Here is a comprehensive guide to workplace stress – the causes, signs and symptoms, and the best way to manage it no matter what your role may be.
'Stress' is a biological and psychological response to a threat we don't feel like we have the resources to deal with. A little stress at work can be a good thing. It assists with the flow of goal setting, motivation and handling deadlines. The right amount of pressure is motivational and ensures we are on task and in a productive mindset. Negative stress, on the other hand, can lead to detrimental mental and physical effects - such as anxiety, concentration, fatigue and headaches, which are common symptoms.
Employees in stressful occupations are required to maintain peak performance under stressful and unpredictable conditions, exerting high levels of cognitive control to sustain focus while suppressing task-irrelevant actions. Previous research has shown that physical and emotional stresses differ in cognitive control processes. Physical stress impairs, while emotional stress can be suppressed, and people can outwardly cope with reoccurrences for a while. But eventually the two marry up and the emotional becomes physical, as mentioned earlier.
How does stress impact employees and organisations?
Across the last decade, mental stress has led to 95 per cent of workplace mental disorder claims. As well as the direct expense of the claims, the organisational costs of stress can include absenteeism, lowered productivity and reduced motivation. In their research into mental health, conducted between 2010-11 and again in 2014-15, Safe Work Australia found that around 91 per cent of workers' compensation claims classed as a mental health condition were directly linked to work-related stress.
Here are the most common causes:
* work pressure (31 per cent)
* work-related harassment and/or bullying (27 per cent)
* exposure to workplace or occupational violence (14 per cent)
When escalating tension occurs in the workforce, a person will show signs of this in what is known as a 'fight or flight' response. This involves accessory/shallow breathing and often presents a physical response such as anger or visible distress that may be accompanied by irrational outbursts. It's important that when these incidents occur, we take a moment to consider the impact that our initial verbal reaction could have on the person. This approach means we are more likely to respond calmly and with clarity, avoiding an overly emotive response.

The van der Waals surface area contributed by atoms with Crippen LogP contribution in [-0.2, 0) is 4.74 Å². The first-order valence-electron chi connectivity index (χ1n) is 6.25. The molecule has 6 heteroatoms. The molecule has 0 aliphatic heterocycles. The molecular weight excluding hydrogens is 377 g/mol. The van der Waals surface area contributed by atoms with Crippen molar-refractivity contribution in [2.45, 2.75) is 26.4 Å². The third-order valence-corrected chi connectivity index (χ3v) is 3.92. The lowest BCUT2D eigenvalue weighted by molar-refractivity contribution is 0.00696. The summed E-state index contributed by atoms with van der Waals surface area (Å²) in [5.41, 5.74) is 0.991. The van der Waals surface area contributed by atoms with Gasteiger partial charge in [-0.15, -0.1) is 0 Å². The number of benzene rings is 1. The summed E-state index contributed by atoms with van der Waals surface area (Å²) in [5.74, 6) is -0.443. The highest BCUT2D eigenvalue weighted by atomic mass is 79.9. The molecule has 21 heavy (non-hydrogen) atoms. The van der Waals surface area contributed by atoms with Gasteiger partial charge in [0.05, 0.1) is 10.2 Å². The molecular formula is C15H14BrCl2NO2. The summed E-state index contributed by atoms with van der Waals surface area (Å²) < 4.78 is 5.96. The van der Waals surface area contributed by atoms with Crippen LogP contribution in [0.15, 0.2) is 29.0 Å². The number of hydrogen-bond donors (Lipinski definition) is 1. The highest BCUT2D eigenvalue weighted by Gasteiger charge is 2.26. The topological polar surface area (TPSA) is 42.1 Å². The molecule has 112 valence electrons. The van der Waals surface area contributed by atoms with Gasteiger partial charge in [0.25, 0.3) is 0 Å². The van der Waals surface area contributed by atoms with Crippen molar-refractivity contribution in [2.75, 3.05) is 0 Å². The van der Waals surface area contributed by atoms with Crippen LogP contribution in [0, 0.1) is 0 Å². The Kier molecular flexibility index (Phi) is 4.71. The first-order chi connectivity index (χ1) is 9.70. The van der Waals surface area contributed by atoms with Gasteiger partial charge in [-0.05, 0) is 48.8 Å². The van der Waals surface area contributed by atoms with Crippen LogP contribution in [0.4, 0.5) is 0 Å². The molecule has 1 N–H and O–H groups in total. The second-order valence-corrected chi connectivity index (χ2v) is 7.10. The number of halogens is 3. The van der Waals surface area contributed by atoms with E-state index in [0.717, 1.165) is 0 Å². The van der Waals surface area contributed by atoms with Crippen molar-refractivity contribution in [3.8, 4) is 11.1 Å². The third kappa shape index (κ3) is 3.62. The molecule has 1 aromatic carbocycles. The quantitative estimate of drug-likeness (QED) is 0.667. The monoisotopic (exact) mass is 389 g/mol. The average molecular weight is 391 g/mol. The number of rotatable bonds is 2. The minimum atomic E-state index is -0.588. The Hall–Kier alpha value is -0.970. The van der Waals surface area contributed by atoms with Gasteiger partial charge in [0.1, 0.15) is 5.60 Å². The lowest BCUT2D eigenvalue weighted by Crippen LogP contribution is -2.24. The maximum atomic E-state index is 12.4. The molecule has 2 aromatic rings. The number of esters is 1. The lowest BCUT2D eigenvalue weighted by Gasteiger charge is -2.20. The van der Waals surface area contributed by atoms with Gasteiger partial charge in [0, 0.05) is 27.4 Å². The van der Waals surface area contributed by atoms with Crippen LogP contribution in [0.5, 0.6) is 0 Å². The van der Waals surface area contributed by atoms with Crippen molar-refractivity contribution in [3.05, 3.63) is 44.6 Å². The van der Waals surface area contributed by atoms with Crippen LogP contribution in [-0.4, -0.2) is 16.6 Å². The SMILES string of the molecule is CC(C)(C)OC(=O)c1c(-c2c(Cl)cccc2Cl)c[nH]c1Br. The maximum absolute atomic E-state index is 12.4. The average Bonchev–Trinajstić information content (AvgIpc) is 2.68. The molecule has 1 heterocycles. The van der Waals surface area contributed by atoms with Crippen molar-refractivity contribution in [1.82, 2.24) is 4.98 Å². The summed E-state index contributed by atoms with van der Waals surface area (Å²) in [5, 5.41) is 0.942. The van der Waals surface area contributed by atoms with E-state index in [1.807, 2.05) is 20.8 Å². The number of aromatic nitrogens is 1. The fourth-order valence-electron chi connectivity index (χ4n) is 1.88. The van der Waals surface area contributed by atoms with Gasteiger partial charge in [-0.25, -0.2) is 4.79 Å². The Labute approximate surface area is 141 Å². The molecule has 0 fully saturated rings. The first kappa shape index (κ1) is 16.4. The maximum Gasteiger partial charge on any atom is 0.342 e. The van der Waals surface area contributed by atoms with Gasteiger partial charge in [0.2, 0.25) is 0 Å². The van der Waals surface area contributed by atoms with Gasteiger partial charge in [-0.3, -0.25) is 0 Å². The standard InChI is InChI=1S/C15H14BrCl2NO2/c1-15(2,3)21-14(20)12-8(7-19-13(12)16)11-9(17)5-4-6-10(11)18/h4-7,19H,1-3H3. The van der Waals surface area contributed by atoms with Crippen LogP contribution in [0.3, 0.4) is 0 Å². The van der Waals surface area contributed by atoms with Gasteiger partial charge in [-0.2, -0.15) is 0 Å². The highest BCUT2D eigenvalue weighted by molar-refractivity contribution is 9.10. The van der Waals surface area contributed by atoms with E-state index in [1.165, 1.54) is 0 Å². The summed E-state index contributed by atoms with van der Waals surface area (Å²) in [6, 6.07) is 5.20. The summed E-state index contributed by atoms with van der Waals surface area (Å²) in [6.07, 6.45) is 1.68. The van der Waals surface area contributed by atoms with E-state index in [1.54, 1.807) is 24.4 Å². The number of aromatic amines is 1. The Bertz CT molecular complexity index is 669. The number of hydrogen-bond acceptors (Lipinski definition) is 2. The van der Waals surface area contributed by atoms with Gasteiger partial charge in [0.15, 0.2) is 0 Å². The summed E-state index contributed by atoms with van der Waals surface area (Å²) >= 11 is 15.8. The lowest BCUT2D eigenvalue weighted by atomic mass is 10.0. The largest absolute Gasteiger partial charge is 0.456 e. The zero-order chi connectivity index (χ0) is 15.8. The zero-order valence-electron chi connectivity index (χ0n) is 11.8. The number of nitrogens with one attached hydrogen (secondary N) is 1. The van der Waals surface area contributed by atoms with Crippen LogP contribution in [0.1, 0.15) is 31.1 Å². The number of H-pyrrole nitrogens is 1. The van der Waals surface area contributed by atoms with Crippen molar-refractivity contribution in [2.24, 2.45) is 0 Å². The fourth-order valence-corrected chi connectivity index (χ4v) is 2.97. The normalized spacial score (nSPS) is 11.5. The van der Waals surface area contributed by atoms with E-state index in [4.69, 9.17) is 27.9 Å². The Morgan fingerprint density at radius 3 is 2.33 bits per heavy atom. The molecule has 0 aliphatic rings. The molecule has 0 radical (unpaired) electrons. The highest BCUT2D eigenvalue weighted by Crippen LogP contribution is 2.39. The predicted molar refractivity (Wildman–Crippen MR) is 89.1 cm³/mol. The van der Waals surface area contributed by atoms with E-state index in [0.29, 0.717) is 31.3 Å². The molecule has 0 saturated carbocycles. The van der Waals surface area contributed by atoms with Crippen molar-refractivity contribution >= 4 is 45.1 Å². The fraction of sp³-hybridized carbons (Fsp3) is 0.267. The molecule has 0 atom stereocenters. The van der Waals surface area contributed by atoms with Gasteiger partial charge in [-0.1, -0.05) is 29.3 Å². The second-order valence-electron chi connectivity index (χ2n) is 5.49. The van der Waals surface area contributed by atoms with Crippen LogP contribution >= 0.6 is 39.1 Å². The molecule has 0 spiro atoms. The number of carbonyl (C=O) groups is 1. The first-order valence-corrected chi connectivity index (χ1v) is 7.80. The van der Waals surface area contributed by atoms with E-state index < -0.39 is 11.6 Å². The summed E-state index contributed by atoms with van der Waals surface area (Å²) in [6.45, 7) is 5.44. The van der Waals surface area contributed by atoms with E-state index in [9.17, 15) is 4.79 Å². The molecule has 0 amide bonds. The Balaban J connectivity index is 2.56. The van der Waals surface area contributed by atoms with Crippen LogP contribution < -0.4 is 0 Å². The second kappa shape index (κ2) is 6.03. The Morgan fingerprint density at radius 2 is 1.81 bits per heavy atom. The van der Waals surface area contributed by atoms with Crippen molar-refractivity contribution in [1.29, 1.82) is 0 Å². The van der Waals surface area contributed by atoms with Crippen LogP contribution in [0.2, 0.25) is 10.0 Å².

How to manage stress?
Most of us can relate to a time where we lost control in a situation, and upon reflection we would have approached the matter differently. In these instances, do your best to control your breathing, try to remain calm and think logically. Equip yourself with the tools to be organised and in control of your workload. This includes prioritising tasks in order of importance, developing better time management strategies and implementing tactics to manage interruptions.
Dr Herbert Benson, professor of medicine at Harvard Medical School and the director emeritus of the Benson-Henry Institute for Mind Body Medicine at Massachusetts General Hospital, discovered the relaxation response's power to reduce stress back in the 1960s. Interestingly, his subsequent research found that this approach compares with what people have been doing for centuries through prayer, chanting and repetitive motion such as through yoga, Pilates and practicing mindfulness with positive affirmations. Today, scientists have provided evidence that regular practice of these relaxation techniques lowers heart rates, blood pressure and oxygen consumption. It can also alleviate conditions with causes closely related to stress such as hypertension, arthritis, insomnia, depression, infertility, cancer, anxiety and even ageing.
Meditation is a fantastic way to encourage relaxation and release muscle tension. Ideally, we should all set aside 10 to 20 minutes for this each day to ensure a healthy mindset and improve overall wellbeing.
Director - Asia Pacific
Australian Human Resources Institute